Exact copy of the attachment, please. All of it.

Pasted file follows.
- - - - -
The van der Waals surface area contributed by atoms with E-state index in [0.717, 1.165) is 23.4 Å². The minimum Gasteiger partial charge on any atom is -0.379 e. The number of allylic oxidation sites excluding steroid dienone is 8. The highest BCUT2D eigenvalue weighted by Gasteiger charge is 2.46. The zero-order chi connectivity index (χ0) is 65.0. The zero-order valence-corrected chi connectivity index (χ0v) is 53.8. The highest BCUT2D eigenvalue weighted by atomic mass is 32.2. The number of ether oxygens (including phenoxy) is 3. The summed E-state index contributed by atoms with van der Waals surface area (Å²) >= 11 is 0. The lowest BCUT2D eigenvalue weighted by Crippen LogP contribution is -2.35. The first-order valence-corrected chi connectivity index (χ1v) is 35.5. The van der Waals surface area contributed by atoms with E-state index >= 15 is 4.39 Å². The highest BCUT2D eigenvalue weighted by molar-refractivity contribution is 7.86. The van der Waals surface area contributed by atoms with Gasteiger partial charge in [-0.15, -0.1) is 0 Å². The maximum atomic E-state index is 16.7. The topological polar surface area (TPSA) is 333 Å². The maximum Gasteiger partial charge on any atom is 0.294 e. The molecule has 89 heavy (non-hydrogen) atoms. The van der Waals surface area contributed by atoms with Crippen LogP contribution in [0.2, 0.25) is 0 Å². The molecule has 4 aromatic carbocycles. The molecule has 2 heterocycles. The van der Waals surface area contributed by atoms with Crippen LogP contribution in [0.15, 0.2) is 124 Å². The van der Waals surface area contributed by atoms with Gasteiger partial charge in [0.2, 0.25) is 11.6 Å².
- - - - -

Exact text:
The van der Waals surface area contributed by atoms with E-state index in [0.717, 1.165) is 23.4 Å². The minimum Gasteiger partial charge on any atom is -0.379 e. The number of allylic oxidation sites excluding steroid dienone is 8. The highest BCUT2D eigenvalue weighted by Gasteiger charge is 2.46. The zero-order chi connectivity index (χ0) is 65.0. The zero-order valence-corrected chi connectivity index (χ0v) is 53.8. The highest BCUT2D eigenvalue weighted by atomic mass is 32.2. The number of ether oxygens (including phenoxy) is 3. The summed E-state index contributed by atoms with van der Waals surface area (Å²) >= 11 is 0. The lowest BCUT2D eigenvalue weighted by Crippen LogP contribution is -2.35. The first-order valence-corrected chi connectivity index (χ1v) is 35.5. The van der Waals surface area contributed by atoms with E-state index >= 15 is 4.39 Å². The highest BCUT2D eigenvalue weighted by molar-refractivity contribution is 7.86. The van der Waals surface area contributed by atoms with Gasteiger partial charge in [-0.15, -0.1) is 0 Å². The maximum atomic E-state index is 16.7. The topological polar surface area (TPSA) is 333 Å². The maximum Gasteiger partial charge on any atom is 0.294 e. The molecule has 89 heavy (non-hydrogen) atoms. The van der Waals surface area contributed by atoms with Crippen LogP contribution in [0.2, 0.25) is 0 Å². The molecule has 4 aromatic carbocycles. The molecule has 2 heterocycles. The van der Waals surface area contributed by atoms with Crippen LogP contribution in [0.15, 0.2) is 124 Å². The van der Waals surface area contributed by atoms with Gasteiger partial charge in [0.2, 0.25) is 11.6 Å².